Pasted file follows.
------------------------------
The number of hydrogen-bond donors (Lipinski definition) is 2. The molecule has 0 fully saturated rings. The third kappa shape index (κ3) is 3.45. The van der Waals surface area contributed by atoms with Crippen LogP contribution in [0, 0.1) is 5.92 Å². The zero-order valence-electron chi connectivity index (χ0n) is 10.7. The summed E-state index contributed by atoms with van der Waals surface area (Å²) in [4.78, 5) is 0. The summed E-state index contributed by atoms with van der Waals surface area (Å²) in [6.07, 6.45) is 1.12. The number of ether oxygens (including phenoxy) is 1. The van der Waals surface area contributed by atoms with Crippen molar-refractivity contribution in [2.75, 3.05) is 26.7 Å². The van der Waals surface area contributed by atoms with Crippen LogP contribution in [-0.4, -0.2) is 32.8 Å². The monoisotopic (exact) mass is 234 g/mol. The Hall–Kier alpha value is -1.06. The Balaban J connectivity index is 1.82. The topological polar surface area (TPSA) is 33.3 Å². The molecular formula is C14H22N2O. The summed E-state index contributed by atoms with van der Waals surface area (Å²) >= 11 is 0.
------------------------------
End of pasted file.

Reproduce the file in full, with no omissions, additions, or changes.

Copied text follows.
The number of hydrogen-bond donors (Lipinski definition) is 2. The molecule has 0 fully saturated rings. The third kappa shape index (κ3) is 3.45. The van der Waals surface area contributed by atoms with Crippen LogP contribution in [0, 0.1) is 5.92 Å². The zero-order valence-electron chi connectivity index (χ0n) is 10.7. The summed E-state index contributed by atoms with van der Waals surface area (Å²) in [4.78, 5) is 0. The summed E-state index contributed by atoms with van der Waals surface area (Å²) in [6.07, 6.45) is 1.12. The number of ether oxygens (including phenoxy) is 1. The van der Waals surface area contributed by atoms with Crippen molar-refractivity contribution in [2.75, 3.05) is 26.7 Å². The van der Waals surface area contributed by atoms with Crippen LogP contribution in [-0.4, -0.2) is 32.8 Å². The monoisotopic (exact) mass is 234 g/mol. The Hall–Kier alpha value is -1.06. The Balaban J connectivity index is 1.82. The topological polar surface area (TPSA) is 33.3 Å². The molecular formula is C14H22N2O. The summed E-state index contributed by atoms with van der Waals surface area (Å²) >= 11 is 0.